Commentary

Curiosity As Entertainment: ChaCha App-ifies Random Acts Of Data

"And Confucianism -- now that is cool -- moral perfection." My fiancée is jazzing on world religions. She is listening to an Audible book on her iPhone each night as she takes the long "I am fitting into that damn wedding dress" walk from work. By the time she gets home, her head is filled with insights about another ancient faith, and I am assigned the role of happy listener. Not being on the spiritual quest she is on right now, I can't quite share her enthusiasm. But I have been married before. I know how this dutiful listening thing works. How many walkthroughs of gadgetry has she endured? For her, the audiobook version of comparative religions is actually proving too much. There is so much information coming at her at once that "if a horn honks or I get distracted for a second while walking, I just missed a key definition."

The persistent, almost overwhelming flow of data that mobile media now makes available everywhere and anywhere is a curious issue that we haven't really handled. We talk a lot about the implications of constant connectivity -- of always being "there" and in touch. Usually we mean by that "connections" to people -- being available all the time. But I wonder what happens to us as mobile technology fills in the remaining holes in the skein of information we have erected. There is no place now where information cannot flow, where questions cannot be answered on the spot, where data is now filling every nook and cranny of existence and becoming an environment rather than a resource. Whatever you think of Microsoft or its Bing search engine, the inspired TV spots dramatizing the bizarre randomness of the digital data flow is on target. We have created an environment of hyper-information and mental hyperactivity.

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Localized mobile media like check-in services and other GPS-powered apps have the weird ability to put a lens over random acts of information. Local directories and apps like Foursquare and Buzzd try to shape and manage the flow of user feedback coming from discrete locations. But what if you just dove into the very randomness of it all?

The human Q&A engine ChaCha released a new app this week that not only mobilizes the answer service but gives the user a peek into what people around them are asking. Marketers no doubt already hear the bells ringing. If you apply the right search queries against localized questions over a given span of time, then the insights could be invaluable. What services are people looking for most? What needs are not being met? While the ChaCha app only shows a limited list of queries made from nearby locations, and there are no filtering tools in the mix yet, the potential is obvious.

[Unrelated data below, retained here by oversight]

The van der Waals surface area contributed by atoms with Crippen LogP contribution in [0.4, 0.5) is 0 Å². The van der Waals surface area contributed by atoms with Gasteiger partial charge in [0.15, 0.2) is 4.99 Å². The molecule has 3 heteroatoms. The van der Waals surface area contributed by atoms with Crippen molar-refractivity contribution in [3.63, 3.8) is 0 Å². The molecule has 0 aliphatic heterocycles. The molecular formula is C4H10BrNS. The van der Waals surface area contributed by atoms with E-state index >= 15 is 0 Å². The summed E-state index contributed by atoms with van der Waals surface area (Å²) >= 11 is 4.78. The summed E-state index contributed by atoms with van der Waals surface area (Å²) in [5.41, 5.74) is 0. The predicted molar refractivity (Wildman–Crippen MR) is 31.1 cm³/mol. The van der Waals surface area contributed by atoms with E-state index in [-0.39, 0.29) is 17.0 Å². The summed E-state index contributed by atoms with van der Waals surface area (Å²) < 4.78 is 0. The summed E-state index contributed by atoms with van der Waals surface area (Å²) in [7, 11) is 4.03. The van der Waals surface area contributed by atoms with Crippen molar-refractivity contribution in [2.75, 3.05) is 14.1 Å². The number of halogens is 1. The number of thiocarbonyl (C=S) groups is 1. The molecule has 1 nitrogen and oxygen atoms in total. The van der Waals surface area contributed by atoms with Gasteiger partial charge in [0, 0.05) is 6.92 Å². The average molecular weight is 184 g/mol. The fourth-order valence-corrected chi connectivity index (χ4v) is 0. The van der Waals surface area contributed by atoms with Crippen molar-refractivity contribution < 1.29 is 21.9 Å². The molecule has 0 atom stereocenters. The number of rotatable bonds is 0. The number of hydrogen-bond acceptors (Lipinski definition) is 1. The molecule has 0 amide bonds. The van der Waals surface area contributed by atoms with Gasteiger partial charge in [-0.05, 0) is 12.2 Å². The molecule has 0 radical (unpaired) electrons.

Many of the questions should be suggestive to marketers. I see a lot of queries about product features, whether a cell phone or camera can or can't do something or how much RAM a gadget has. Users are looking for advice about vendors and whether some online sources are trustworthy. There clearly are a number of people who use the engine in place of other dedicated apps that I might use. A number of people just ask about the weather, and ChaCha can geolocate the questioner and send the forecast.

What is curious about the app for now is just the odd kind of drama or entertainment value it provides. By watching what people are asking nearby, I am plugging into something -- I just don't know what, exactly. For instance, here in northern Delaware it is obvious from the questions and the Newark, DE tags on them that I live in a college town. Some poor sots are sitting in class or slaving over a term paper and need quick answers to "What is humanistic theory?" and "What are the major threats to biodiversity?"

But if you spend enough time watching the questions come in, then your environment seems to light up with a series of private dramas. "Should I let my boyfriend work with a bunch of girls?" one person asks, only to get a nonsensical reply. Someone out there is trying to figure out if they are seeing bedbugs this morning because they want to know what color they are. A lot of people are in need of jokes, from blonde jokes to "yo mamma" jokes.

Perhaps the most heart-rending theme that emerges in this feed of queries surrounds anxious girls asking questions about pregnancy and birth control. In the space of a few hours you can see any number of queries about the proper use of the Pill, permissible activities during pregnancy, etc. Likewise there are more than a few quick queries about a range of medical symptoms, drug names, etc., that leave the viewer feeling downright voyeuristic. There is an undercurrent of private anxiety to much of this. Watching the scroll of queries, you are always left wondering who is asking, in what state of need, in what possible state of mind?

I don't know where this leads. But clearly mobile media doesn't just make users available to marketers and data source anywhere and everywhere. It also opens up a persistent feedback loop that is chaotic, by turns dramatic and comic, and altogether new. At some point all of us walk down a busy street and wonder, what are all of these people thinking? What if that no longer becomes a rhetorical question and instead can be answered on some level?

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